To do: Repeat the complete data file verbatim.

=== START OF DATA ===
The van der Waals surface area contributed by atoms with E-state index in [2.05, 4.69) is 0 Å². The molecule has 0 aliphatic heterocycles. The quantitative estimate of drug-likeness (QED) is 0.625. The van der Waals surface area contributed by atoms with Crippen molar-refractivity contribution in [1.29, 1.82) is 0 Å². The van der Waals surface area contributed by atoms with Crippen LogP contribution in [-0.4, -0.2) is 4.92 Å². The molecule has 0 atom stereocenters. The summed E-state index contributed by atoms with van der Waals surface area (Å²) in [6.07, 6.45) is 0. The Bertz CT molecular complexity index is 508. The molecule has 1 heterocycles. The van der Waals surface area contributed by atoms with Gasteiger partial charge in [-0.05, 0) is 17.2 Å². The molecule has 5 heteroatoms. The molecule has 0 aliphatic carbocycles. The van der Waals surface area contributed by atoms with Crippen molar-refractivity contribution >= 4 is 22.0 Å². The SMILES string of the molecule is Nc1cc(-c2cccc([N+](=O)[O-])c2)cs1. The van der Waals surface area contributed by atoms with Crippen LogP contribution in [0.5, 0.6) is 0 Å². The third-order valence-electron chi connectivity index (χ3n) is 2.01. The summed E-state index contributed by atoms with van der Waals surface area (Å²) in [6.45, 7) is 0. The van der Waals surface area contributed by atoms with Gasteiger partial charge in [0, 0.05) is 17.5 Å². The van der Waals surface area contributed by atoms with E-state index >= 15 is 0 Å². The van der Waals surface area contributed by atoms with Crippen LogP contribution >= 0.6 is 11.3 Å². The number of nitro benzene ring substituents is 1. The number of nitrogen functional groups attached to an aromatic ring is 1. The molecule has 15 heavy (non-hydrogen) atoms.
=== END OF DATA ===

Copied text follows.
The van der Waals surface area contributed by atoms with E-state index in [2.05, 4.69) is 0 Å². The molecule has 0 aliphatic heterocycles. The quantitative estimate of drug-likeness (QED) is 0.625. The van der Waals surface area contributed by atoms with Crippen molar-refractivity contribution in [1.29, 1.82) is 0 Å². The van der Waals surface area contributed by atoms with Crippen LogP contribution in [-0.4, -0.2) is 4.92 Å². The molecule has 0 atom stereocenters. The summed E-state index contributed by atoms with van der Waals surface area (Å²) in [6.07, 6.45) is 0. The Bertz CT molecular complexity index is 508. The molecule has 1 heterocycles. The van der Waals surface area contributed by atoms with Gasteiger partial charge in [-0.05, 0) is 17.2 Å². The molecule has 5 heteroatoms. The molecule has 0 aliphatic carbocycles. The van der Waals surface area contributed by atoms with Crippen molar-refractivity contribution >= 4 is 22.0 Å². The SMILES string of the molecule is Nc1cc(-c2cccc([N+](=O)[O-])c2)cs1. The van der Waals surface area contributed by atoms with Crippen LogP contribution in [0.5, 0.6) is 0 Å². The third-order valence-electron chi connectivity index (χ3n) is 2.01. The summed E-state index contributed by atoms with van der Waals surface area (Å²) in [6.45, 7) is 0. The van der Waals surface area contributed by atoms with Gasteiger partial charge in [0, 0.05) is 17.5 Å². The van der Waals surface area contributed by atoms with E-state index >= 15 is 0 Å². The van der Waals surface area contributed by atoms with Crippen LogP contribution >= 0.6 is 11.3 Å². The number of nitro benzene ring substituents is 1. The number of nitrogen functional groups attached to an aromatic ring is 1. The molecule has 15 heavy (non-hydrogen) atoms.